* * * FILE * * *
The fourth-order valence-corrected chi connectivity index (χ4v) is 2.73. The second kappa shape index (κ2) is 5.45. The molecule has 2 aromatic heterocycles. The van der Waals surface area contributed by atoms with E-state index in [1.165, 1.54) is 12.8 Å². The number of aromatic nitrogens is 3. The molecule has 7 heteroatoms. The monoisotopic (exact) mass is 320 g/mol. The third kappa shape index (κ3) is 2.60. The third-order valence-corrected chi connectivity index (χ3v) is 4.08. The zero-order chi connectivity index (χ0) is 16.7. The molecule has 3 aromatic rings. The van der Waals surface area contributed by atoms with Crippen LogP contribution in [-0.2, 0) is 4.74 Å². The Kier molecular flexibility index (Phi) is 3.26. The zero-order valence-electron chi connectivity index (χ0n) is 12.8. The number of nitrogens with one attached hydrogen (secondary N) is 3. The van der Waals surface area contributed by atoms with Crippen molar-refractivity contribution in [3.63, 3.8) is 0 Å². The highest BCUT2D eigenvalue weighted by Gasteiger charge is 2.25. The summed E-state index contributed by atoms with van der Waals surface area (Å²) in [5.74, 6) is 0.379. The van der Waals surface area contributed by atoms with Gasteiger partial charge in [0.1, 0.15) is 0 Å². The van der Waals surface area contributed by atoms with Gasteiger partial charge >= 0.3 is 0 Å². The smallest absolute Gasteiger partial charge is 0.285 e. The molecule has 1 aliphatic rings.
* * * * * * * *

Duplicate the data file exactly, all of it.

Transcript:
The fourth-order valence-corrected chi connectivity index (χ4v) is 2.73. The second kappa shape index (κ2) is 5.45. The molecule has 2 aromatic heterocycles. The van der Waals surface area contributed by atoms with E-state index in [1.165, 1.54) is 12.8 Å². The number of aromatic nitrogens is 3. The molecule has 7 heteroatoms. The monoisotopic (exact) mass is 320 g/mol. The third kappa shape index (κ3) is 2.60. The third-order valence-corrected chi connectivity index (χ3v) is 4.08. The zero-order chi connectivity index (χ0) is 16.7. The molecule has 3 aromatic rings. The van der Waals surface area contributed by atoms with Crippen LogP contribution in [-0.2, 0) is 4.74 Å². The Kier molecular flexibility index (Phi) is 3.26. The zero-order valence-electron chi connectivity index (χ0n) is 12.8. The number of nitrogens with one attached hydrogen (secondary N) is 3. The van der Waals surface area contributed by atoms with Crippen molar-refractivity contribution in [3.63, 3.8) is 0 Å². The highest BCUT2D eigenvalue weighted by Gasteiger charge is 2.25. The summed E-state index contributed by atoms with van der Waals surface area (Å²) in [5.74, 6) is 0.379. The van der Waals surface area contributed by atoms with Gasteiger partial charge in [0.1, 0.15) is 0 Å². The van der Waals surface area contributed by atoms with Gasteiger partial charge >= 0.3 is 0 Å². The smallest absolute Gasteiger partial charge is 0.285 e. The molecule has 1 aliphatic rings.